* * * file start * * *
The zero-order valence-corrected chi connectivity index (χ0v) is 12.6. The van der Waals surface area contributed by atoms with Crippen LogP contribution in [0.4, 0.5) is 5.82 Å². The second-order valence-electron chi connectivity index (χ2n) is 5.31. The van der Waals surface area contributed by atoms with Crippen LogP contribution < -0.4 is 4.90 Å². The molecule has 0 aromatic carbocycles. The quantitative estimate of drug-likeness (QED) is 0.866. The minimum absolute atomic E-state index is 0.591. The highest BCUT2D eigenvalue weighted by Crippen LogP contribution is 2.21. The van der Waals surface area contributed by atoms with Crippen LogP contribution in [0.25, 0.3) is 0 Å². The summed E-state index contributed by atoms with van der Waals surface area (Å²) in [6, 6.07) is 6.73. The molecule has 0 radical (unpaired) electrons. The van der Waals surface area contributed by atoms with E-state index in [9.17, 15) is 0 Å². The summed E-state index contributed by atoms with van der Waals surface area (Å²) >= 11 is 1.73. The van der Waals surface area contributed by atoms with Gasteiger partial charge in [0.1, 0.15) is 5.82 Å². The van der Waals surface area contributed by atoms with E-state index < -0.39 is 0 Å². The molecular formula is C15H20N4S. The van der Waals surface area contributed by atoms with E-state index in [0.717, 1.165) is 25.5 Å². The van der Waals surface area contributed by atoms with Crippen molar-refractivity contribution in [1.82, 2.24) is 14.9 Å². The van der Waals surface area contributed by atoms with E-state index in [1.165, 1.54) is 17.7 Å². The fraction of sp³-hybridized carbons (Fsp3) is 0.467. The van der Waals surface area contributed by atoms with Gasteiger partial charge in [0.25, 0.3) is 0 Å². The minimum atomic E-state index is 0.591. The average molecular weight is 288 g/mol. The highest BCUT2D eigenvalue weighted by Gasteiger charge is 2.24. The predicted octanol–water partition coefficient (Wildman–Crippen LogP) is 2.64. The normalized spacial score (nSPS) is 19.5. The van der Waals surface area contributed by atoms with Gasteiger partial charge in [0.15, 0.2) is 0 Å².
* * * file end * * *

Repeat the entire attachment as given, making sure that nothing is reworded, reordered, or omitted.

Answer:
The zero-order valence-corrected chi connectivity index (χ0v) is 12.6. The van der Waals surface area contributed by atoms with Crippen LogP contribution in [0.4, 0.5) is 5.82 Å². The second-order valence-electron chi connectivity index (χ2n) is 5.31. The van der Waals surface area contributed by atoms with Crippen LogP contribution < -0.4 is 4.90 Å². The molecule has 0 aromatic carbocycles. The quantitative estimate of drug-likeness (QED) is 0.866. The minimum absolute atomic E-state index is 0.591. The highest BCUT2D eigenvalue weighted by Crippen LogP contribution is 2.21. The van der Waals surface area contributed by atoms with Crippen LogP contribution in [0.25, 0.3) is 0 Å². The summed E-state index contributed by atoms with van der Waals surface area (Å²) in [6, 6.07) is 6.73. The molecule has 0 radical (unpaired) electrons. The van der Waals surface area contributed by atoms with E-state index in [9.17, 15) is 0 Å². The summed E-state index contributed by atoms with van der Waals surface area (Å²) >= 11 is 1.73. The van der Waals surface area contributed by atoms with Gasteiger partial charge in [0.1, 0.15) is 5.82 Å². The van der Waals surface area contributed by atoms with E-state index < -0.39 is 0 Å². The molecular formula is C15H20N4S. The van der Waals surface area contributed by atoms with E-state index in [0.717, 1.165) is 25.5 Å². The van der Waals surface area contributed by atoms with Crippen molar-refractivity contribution in [1.82, 2.24) is 14.9 Å². The van der Waals surface area contributed by atoms with E-state index in [1.165, 1.54) is 17.7 Å². The fraction of sp³-hybridized carbons (Fsp3) is 0.467. The van der Waals surface area contributed by atoms with Gasteiger partial charge in [0.25, 0.3) is 0 Å². The minimum atomic E-state index is 0.591. The average molecular weight is 288 g/mol. The highest BCUT2D eigenvalue weighted by Gasteiger charge is 2.24. The predicted octanol–water partition coefficient (Wildman–Crippen LogP) is 2.64. The normalized spacial score (nSPS) is 19.5. The van der Waals surface area contributed by atoms with Gasteiger partial charge in [0.15, 0.2) is 0 Å².